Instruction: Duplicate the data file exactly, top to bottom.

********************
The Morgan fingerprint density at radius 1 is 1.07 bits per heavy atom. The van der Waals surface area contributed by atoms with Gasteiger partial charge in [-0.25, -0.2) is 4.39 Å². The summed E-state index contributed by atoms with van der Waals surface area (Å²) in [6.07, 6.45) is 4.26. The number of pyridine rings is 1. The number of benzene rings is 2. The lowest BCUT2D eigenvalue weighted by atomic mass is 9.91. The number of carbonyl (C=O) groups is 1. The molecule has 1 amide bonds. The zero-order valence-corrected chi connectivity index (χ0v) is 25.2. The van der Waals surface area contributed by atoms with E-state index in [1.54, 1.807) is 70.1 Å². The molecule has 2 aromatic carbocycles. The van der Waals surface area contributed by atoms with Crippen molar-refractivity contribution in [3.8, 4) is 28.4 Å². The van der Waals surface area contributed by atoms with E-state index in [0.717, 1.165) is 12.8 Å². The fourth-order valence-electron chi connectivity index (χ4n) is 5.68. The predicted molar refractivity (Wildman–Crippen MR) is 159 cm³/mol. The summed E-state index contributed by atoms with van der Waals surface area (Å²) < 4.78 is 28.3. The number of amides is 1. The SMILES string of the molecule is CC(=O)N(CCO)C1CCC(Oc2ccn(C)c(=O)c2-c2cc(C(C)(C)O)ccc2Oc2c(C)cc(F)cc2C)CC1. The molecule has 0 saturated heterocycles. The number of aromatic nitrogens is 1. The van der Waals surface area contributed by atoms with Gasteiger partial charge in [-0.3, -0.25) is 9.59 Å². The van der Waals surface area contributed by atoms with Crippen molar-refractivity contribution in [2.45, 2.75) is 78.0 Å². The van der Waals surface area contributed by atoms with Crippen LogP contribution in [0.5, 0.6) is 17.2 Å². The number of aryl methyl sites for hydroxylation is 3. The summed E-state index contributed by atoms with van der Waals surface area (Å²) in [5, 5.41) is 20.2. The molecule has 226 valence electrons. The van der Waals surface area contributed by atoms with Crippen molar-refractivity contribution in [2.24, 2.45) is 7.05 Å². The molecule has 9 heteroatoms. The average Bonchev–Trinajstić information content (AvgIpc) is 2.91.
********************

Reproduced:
The Morgan fingerprint density at radius 1 is 1.07 bits per heavy atom. The van der Waals surface area contributed by atoms with Gasteiger partial charge in [-0.25, -0.2) is 4.39 Å². The summed E-state index contributed by atoms with van der Waals surface area (Å²) in [6.07, 6.45) is 4.26. The number of pyridine rings is 1. The number of benzene rings is 2. The lowest BCUT2D eigenvalue weighted by atomic mass is 9.91. The number of carbonyl (C=O) groups is 1. The molecule has 1 amide bonds. The zero-order valence-corrected chi connectivity index (χ0v) is 25.2. The van der Waals surface area contributed by atoms with E-state index in [1.54, 1.807) is 70.1 Å². The molecule has 2 aromatic carbocycles. The van der Waals surface area contributed by atoms with Crippen molar-refractivity contribution in [3.8, 4) is 28.4 Å². The van der Waals surface area contributed by atoms with E-state index in [0.717, 1.165) is 12.8 Å². The fourth-order valence-electron chi connectivity index (χ4n) is 5.68. The predicted molar refractivity (Wildman–Crippen MR) is 159 cm³/mol. The summed E-state index contributed by atoms with van der Waals surface area (Å²) < 4.78 is 28.3. The number of amides is 1. The SMILES string of the molecule is CC(=O)N(CCO)C1CCC(Oc2ccn(C)c(=O)c2-c2cc(C(C)(C)O)ccc2Oc2c(C)cc(F)cc2C)CC1. The molecule has 0 saturated heterocycles. The number of aromatic nitrogens is 1. The van der Waals surface area contributed by atoms with Gasteiger partial charge in [-0.3, -0.25) is 9.59 Å². The van der Waals surface area contributed by atoms with Crippen molar-refractivity contribution in [2.45, 2.75) is 78.0 Å². The van der Waals surface area contributed by atoms with Crippen LogP contribution in [0.5, 0.6) is 17.2 Å². The number of aryl methyl sites for hydroxylation is 3. The summed E-state index contributed by atoms with van der Waals surface area (Å²) in [5, 5.41) is 20.2. The molecule has 226 valence electrons. The van der Waals surface area contributed by atoms with Crippen molar-refractivity contribution in [2.24, 2.45) is 7.05 Å². The molecule has 9 heteroatoms. The average Bonchev–Trinajstić information content (AvgIpc) is 2.91.